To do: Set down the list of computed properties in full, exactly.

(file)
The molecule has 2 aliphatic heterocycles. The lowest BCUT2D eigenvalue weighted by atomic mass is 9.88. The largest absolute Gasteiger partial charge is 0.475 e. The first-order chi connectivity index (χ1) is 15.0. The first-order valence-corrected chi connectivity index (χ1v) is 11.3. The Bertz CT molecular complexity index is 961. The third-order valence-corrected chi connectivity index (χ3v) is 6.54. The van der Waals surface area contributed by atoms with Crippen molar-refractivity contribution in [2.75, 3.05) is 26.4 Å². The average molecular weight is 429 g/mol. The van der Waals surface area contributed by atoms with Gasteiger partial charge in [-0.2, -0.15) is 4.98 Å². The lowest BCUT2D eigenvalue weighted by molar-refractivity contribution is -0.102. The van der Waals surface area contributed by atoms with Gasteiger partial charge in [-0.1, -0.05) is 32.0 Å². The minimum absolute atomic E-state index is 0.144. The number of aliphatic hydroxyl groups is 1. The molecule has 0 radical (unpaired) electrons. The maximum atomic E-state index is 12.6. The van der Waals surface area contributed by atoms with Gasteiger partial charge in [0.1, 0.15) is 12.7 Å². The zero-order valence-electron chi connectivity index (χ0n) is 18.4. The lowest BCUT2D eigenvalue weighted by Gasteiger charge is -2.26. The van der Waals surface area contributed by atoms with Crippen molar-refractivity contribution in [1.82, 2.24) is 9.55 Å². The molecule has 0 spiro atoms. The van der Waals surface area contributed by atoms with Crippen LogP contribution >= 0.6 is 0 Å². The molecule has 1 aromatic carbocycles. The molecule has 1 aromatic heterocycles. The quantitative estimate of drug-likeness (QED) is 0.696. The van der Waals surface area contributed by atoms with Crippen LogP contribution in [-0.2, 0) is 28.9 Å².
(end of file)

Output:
The molecule has 2 aliphatic heterocycles. The lowest BCUT2D eigenvalue weighted by atomic mass is 9.88. The largest absolute Gasteiger partial charge is 0.475 e. The first-order chi connectivity index (χ1) is 15.0. The first-order valence-corrected chi connectivity index (χ1v) is 11.3. The Bertz CT molecular complexity index is 961. The third-order valence-corrected chi connectivity index (χ3v) is 6.54. The van der Waals surface area contributed by atoms with Crippen molar-refractivity contribution in [2.75, 3.05) is 26.4 Å². The average molecular weight is 429 g/mol. The van der Waals surface area contributed by atoms with Gasteiger partial charge in [-0.2, -0.15) is 4.98 Å². The lowest BCUT2D eigenvalue weighted by molar-refractivity contribution is -0.102. The van der Waals surface area contributed by atoms with Gasteiger partial charge in [-0.1, -0.05) is 32.0 Å². The minimum absolute atomic E-state index is 0.144. The number of aliphatic hydroxyl groups is 1. The molecule has 0 radical (unpaired) electrons. The maximum atomic E-state index is 12.6. The van der Waals surface area contributed by atoms with Gasteiger partial charge in [0.1, 0.15) is 12.7 Å². The zero-order valence-electron chi connectivity index (χ0n) is 18.4. The lowest BCUT2D eigenvalue weighted by Gasteiger charge is -2.26. The van der Waals surface area contributed by atoms with Crippen molar-refractivity contribution in [1.82, 2.24) is 9.55 Å². The molecule has 0 spiro atoms. The van der Waals surface area contributed by atoms with Crippen LogP contribution >= 0.6 is 0 Å². The molecule has 1 aromatic carbocycles. The molecule has 1 aromatic heterocycles. The quantitative estimate of drug-likeness (QED) is 0.696. The van der Waals surface area contributed by atoms with Crippen LogP contribution in [-0.2, 0) is 28.9 Å².